The Syrian Government has been fully cooperating with the destruction of its chemical weapons programme, the head of the joint mission of the Organisation for the Prohibition of Chemical Weapons (OPCW) and the United Nations today said.
She noted that the timeframes are “challenging” given the goal of eliminating the country’s chemical weapons programme in the first half of 2014.
Inspections so far have been conducted at 17 sites, the OPCW confirmed today. At 14 of these sites, the inspectors carried out activities related to the destruction of critical equipment to make the facilities inoperable.
“The Technical Secretariat continues to assist Syria in Damascus in finalising its initial formal declaration covering its chemical weapons and related facilities,” the OPCW noted on its website.
Meanwhile, the UN Refugee Agency (UNHCR) is racing against time to help Syrians prepare for oncoming winter as temperatures across the region are already dropping.
Spokesperson Adrian Edwards told journalists in Geneva that UNHCR relief aid has been delivered to some 2,500 people who have now been evacuated from Mouadamiya in Rural Damascus, where thousands are still believed to be trapped.
In addition to monitoring the general condition and protection concerns of these internally displaced people, UNHCR delivered relief items including mattresses, blankets, cooking sets, hygienic supplies and other aid.
Humanitarian agencies have been denied access to Mouadamiya for months, according to the UN Office for the Coordination of Humanitarian Affairs (OCHA). Its chief, Valerie Amos, reiterated in recent days calls on all parties to agree an immediate pause in hostilities there and to allow humanitarian agencies unhindered access to evacuate the remaining civilians and deliver life-saving treatment and supplies in areas where fighting and shelling is ongoing.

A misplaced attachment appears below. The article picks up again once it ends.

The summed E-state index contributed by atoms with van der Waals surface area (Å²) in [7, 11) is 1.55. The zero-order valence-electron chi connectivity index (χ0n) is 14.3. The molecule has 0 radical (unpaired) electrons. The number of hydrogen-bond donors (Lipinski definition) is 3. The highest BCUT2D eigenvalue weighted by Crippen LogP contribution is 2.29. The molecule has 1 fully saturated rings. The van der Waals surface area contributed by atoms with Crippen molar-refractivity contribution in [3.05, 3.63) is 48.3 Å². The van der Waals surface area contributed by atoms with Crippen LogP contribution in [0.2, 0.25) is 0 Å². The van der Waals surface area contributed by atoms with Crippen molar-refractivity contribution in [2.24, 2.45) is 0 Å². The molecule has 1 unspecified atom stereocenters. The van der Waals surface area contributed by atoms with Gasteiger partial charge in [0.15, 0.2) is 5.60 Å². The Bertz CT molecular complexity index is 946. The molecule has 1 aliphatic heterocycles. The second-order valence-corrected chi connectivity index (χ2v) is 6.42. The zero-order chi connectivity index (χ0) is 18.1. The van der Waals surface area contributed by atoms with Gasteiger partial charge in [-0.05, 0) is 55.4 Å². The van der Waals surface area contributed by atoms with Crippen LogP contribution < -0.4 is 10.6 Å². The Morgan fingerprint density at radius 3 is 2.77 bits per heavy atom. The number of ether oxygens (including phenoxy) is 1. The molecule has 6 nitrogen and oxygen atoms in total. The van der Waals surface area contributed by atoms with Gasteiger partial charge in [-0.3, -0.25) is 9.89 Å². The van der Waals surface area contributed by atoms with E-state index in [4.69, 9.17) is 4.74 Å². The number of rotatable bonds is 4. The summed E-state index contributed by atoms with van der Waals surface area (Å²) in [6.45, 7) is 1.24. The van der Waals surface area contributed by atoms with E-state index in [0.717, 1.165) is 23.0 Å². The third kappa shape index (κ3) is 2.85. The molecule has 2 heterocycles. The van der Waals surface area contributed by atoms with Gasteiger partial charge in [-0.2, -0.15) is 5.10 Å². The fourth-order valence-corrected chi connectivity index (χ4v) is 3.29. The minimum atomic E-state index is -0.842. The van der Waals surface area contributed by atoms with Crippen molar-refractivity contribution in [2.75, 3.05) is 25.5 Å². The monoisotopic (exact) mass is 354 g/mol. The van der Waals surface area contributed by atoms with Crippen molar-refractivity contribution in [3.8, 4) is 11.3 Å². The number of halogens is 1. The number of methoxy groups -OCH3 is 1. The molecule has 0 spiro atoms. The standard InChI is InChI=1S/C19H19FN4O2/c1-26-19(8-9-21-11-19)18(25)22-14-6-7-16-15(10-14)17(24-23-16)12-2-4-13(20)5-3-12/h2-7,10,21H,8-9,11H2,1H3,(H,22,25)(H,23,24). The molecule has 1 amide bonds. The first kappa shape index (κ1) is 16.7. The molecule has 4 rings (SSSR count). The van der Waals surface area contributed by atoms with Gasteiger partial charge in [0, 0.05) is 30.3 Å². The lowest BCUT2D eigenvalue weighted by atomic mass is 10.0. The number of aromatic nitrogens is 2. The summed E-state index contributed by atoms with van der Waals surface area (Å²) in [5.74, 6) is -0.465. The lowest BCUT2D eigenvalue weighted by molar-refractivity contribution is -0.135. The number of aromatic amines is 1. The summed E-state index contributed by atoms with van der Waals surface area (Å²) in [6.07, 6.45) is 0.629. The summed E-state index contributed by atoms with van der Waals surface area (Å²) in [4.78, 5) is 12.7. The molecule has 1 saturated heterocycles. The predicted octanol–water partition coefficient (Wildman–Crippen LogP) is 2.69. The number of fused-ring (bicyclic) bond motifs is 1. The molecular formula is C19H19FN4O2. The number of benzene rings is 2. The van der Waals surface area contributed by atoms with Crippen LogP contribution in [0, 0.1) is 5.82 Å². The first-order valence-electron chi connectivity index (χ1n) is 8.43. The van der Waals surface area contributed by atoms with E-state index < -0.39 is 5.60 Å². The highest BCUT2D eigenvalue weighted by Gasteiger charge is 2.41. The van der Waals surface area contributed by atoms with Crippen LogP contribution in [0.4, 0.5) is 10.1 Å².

Last week, through local partners, UNHCR delivered aid within the hard-to-reach city of Raqqa to more than 10,000 people. Raqqa, located in northern Iraq, hosts internally displaced people from Deir es Zour and from Aleppo, 160 kilometres to the west.
“UNHCR observed that many of the displaced are living in buildings that lack windows, doors and electricity. People in this area will soon urgently require thermal blankets and plastic sheets to deal with winter temperatures,” Mr. Edwards said.
The conflict, which began in March 2011, has claimed over 100,000 lives, sent more than 2 million people fleeing for safety to neighbouring countries and displaced 4.5 million within Syria.
“Virtually every town and city across Syria is affected by the conflict or hosts traumatized, displaced people,” the spokesperson said.
Women told us they lacked privacy in the collective shelters, Mr. Edwards noted. He added concerns about the vulnerability of women, many heading broken households.
In addition, the UN agency is worried about the impact of the crisis on young people, almost two million of whom have dropped out of school and a growing number of which are being exploited for labour or recruited into armed groups.